Honeywell and Pratt & Whitney expect to be under contract in April to demonstrate a new 3,000shp (2,250kW)-class turboshaft to power US Army helicopters.

The HPW3000 will be a drop-in replacement for the General Electric T700, and GE is already under contract to demonstrate an improved version of its engine.

Demonstrations under the US Army-led Advanced Affordable Turbine Engine (AATE) programme are to be completed by 2012-13. One of the designs is then expected to be selected for development and the potential production of 6,000 turboshafts to re-engine Boeing AH-64 Apache attack helicopters and Sikorsky UH-60 utilities, says P&W military engines president Tom Farmer.

The HPW3000 is a 50:50 venture between Honeywell and P&W. "We take Honeywell's small engine technology demonstrators and bring in our [Lockheed Martin F-35] Joint Strike Fighter technology, scaled down," says Farmer. "The team quickly found an excellent engine. It will be an engine with significant advances."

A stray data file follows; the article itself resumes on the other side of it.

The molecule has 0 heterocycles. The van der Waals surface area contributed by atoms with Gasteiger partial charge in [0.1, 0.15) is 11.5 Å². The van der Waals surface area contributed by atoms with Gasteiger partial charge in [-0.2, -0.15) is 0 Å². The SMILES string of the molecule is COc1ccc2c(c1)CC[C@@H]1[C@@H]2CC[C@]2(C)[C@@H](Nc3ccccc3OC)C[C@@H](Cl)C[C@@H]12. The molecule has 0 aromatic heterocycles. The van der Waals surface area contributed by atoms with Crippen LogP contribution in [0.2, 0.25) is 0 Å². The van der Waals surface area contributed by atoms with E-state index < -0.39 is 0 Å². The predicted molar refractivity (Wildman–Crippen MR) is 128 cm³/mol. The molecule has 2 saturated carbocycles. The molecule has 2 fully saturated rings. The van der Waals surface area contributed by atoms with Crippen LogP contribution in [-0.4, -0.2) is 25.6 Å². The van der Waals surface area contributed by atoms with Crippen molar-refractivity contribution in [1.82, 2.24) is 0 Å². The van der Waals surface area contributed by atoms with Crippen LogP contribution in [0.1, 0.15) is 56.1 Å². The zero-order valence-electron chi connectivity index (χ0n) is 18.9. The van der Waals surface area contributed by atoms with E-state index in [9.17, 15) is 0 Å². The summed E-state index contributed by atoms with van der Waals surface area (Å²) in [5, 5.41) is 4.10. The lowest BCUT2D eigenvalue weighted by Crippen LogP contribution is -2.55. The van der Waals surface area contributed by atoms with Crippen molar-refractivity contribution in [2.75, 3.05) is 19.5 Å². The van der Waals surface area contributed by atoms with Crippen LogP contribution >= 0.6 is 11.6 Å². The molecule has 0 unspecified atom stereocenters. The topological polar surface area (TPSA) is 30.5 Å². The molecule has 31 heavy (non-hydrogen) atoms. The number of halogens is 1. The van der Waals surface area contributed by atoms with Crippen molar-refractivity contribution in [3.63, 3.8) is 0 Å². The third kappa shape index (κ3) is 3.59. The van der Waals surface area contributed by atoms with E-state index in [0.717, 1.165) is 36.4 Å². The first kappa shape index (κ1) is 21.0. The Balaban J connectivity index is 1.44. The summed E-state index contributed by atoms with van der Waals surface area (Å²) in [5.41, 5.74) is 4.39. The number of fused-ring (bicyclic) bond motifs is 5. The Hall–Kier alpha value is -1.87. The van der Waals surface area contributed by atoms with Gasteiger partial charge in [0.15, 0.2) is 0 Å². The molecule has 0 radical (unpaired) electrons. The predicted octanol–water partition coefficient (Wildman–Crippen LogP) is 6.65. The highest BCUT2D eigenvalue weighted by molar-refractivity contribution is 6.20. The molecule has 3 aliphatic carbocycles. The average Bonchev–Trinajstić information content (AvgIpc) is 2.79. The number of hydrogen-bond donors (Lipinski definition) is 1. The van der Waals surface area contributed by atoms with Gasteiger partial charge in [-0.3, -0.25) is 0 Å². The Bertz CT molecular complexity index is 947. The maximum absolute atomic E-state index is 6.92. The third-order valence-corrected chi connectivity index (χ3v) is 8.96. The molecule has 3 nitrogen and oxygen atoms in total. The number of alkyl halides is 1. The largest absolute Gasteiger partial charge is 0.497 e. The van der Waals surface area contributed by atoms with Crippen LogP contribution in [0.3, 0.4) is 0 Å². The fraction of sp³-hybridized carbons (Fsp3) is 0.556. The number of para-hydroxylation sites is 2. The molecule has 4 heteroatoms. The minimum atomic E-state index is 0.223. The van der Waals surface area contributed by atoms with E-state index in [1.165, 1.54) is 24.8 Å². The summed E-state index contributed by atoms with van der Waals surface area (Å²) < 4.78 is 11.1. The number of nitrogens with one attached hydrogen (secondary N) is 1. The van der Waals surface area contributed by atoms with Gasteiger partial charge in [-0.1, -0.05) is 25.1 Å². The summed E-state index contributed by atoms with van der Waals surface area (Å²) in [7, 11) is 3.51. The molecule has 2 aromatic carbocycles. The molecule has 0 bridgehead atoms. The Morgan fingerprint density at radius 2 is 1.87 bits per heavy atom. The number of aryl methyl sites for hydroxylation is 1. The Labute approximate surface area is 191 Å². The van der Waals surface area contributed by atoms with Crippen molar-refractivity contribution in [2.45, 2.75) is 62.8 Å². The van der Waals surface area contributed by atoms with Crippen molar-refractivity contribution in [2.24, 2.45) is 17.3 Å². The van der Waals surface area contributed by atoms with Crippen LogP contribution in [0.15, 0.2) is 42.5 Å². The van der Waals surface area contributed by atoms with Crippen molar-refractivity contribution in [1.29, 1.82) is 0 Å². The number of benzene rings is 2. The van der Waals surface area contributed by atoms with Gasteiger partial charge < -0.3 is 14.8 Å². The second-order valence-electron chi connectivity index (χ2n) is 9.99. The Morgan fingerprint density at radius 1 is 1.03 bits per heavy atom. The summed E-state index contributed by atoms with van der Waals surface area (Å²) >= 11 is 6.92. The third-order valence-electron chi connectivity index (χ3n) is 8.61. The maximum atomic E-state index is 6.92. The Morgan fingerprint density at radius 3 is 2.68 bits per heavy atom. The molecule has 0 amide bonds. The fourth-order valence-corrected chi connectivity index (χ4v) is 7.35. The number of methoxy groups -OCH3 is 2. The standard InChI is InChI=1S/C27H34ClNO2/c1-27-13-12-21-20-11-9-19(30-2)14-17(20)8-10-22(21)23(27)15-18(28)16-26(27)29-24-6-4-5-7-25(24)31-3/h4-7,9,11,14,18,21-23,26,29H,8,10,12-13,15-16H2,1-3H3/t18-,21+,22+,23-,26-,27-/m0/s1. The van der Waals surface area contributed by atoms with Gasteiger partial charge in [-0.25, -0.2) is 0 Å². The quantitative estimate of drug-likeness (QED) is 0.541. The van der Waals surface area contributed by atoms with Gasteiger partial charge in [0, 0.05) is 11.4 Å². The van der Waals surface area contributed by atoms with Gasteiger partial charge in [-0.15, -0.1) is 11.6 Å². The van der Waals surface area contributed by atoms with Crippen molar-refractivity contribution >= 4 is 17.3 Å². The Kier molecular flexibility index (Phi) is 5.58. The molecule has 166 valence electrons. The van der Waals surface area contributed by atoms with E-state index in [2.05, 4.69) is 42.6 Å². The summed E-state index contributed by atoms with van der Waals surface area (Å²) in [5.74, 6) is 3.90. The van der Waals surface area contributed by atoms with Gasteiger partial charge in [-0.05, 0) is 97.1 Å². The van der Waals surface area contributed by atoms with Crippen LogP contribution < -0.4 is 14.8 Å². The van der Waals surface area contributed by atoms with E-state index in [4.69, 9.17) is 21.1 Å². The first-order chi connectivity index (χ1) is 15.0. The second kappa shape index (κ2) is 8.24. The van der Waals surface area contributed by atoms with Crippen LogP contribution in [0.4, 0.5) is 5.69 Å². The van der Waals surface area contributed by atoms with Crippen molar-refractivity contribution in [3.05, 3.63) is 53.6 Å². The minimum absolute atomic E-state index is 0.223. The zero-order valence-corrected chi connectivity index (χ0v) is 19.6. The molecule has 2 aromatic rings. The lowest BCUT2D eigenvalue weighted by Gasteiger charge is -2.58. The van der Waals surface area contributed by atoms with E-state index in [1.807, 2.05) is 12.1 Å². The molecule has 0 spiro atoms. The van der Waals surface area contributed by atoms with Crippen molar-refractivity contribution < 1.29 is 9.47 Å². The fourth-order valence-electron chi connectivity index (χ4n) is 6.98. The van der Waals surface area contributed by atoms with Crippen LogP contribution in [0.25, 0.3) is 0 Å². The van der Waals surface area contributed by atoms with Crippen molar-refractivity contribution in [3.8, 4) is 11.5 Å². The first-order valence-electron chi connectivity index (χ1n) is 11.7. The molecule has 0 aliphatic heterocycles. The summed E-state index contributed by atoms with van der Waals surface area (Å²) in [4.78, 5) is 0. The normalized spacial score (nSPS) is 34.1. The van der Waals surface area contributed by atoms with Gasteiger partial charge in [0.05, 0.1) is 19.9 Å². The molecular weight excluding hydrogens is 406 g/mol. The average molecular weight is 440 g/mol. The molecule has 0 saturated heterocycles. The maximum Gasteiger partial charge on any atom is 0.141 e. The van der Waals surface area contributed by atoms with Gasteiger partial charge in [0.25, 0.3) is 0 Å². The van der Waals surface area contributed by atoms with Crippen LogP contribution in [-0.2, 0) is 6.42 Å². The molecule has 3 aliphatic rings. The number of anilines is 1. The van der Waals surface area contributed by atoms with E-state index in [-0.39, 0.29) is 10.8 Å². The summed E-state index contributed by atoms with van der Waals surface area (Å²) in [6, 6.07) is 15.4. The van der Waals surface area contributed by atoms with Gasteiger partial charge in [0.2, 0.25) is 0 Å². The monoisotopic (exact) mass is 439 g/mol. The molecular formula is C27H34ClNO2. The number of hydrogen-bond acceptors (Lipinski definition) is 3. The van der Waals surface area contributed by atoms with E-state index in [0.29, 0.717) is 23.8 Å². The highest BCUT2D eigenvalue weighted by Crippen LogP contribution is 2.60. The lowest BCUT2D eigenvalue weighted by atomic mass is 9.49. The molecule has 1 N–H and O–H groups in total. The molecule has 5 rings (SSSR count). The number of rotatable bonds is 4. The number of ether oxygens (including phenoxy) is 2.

Winning the AATE contract is a consolation for P&W, which lost the US Air Force's larger Adaptive Versatile Engine Technology (ADVENT) competition to demonstrate a variable-cycle combat-aircraft engine to GE and Rolls-Royce.

"We were not happy to lose ADVENT," says Farmer. Arguing that P&W's engine production for the Boeing C-17 strategic transport and Lockheed F-22 fighter is coming to an end while GE remains "unchallenged" on engines for helicopters and naval tactical aircraft, Farmer says: "Losing ADVENT in the greater context of the US industrial base should create pause and consideration."

In the wake of the disputed USAF KC-X tanker award, US Congress is looking into whether the law should be changed to require the Department of Defense to consider industrial base issues when making procurement decisions.